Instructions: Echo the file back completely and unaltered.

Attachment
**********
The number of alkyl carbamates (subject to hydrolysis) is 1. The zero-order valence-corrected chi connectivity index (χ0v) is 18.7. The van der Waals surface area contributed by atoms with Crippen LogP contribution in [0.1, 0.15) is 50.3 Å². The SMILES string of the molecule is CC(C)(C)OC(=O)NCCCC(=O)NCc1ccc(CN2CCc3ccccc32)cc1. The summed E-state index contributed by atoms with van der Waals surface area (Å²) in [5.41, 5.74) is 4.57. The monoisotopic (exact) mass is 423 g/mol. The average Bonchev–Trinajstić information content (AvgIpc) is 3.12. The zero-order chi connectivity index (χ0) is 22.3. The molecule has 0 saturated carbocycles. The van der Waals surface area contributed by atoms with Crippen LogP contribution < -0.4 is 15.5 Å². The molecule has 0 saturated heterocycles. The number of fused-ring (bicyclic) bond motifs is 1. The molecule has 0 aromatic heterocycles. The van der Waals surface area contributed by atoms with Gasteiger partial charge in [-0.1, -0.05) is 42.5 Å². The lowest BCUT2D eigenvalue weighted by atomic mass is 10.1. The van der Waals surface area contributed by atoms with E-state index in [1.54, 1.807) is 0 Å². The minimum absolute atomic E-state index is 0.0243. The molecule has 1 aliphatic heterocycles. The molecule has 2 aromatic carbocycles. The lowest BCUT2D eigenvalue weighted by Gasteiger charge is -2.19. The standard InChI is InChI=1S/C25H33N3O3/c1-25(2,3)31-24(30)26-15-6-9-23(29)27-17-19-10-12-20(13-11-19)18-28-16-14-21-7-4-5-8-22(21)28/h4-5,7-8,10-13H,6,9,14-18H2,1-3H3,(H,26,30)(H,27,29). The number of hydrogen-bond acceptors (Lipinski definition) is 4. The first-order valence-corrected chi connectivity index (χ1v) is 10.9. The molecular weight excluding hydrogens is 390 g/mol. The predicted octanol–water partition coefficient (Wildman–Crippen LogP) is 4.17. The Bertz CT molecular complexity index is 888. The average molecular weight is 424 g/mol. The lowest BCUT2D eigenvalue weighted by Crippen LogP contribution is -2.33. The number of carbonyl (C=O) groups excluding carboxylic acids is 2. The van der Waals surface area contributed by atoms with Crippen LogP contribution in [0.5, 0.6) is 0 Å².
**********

The number of alkyl carbamates (subject to hydrolysis) is 1. The zero-order valence-corrected chi connectivity index (χ0v) is 18.7. The van der Waals surface area contributed by atoms with Crippen LogP contribution in [0.1, 0.15) is 50.3 Å². The SMILES string of the molecule is CC(C)(C)OC(=O)NCCCC(=O)NCc1ccc(CN2CCc3ccccc32)cc1. The summed E-state index contributed by atoms with van der Waals surface area (Å²) in [5.41, 5.74) is 4.57. The monoisotopic (exact) mass is 423 g/mol. The average Bonchev–Trinajstić information content (AvgIpc) is 3.12. The zero-order chi connectivity index (χ0) is 22.3. The molecule has 0 saturated carbocycles. The van der Waals surface area contributed by atoms with Crippen LogP contribution < -0.4 is 15.5 Å². The molecule has 0 saturated heterocycles. The number of fused-ring (bicyclic) bond motifs is 1. The molecule has 0 aromatic heterocycles. The van der Waals surface area contributed by atoms with Gasteiger partial charge in [-0.1, -0.05) is 42.5 Å². The lowest BCUT2D eigenvalue weighted by atomic mass is 10.1. The van der Waals surface area contributed by atoms with E-state index in [1.54, 1.807) is 0 Å². The minimum absolute atomic E-state index is 0.0243. The molecule has 1 aliphatic heterocycles. The molecule has 2 aromatic carbocycles. The lowest BCUT2D eigenvalue weighted by Gasteiger charge is -2.19. The standard InChI is InChI=1S/C25H33N3O3/c1-25(2,3)31-24(30)26-15-6-9-23(29)27-17-19-10-12-20(13-11-19)18-28-16-14-21-7-4-5-8-22(21)28/h4-5,7-8,10-13H,6,9,14-18H2,1-3H3,(H,26,30)(H,27,29). The number of hydrogen-bond acceptors (Lipinski definition) is 4. The first-order valence-corrected chi connectivity index (χ1v) is 10.9. The molecular weight excluding hydrogens is 390 g/mol. The predicted octanol–water partition coefficient (Wildman–Crippen LogP) is 4.17. The Bertz CT molecular complexity index is 888. The average molecular weight is 424 g/mol. The lowest BCUT2D eigenvalue weighted by Crippen LogP contribution is -2.33. The number of carbonyl (C=O) groups excluding carboxylic acids is 2. The van der Waals surface area contributed by atoms with Crippen LogP contribution in [0.5, 0.6) is 0 Å².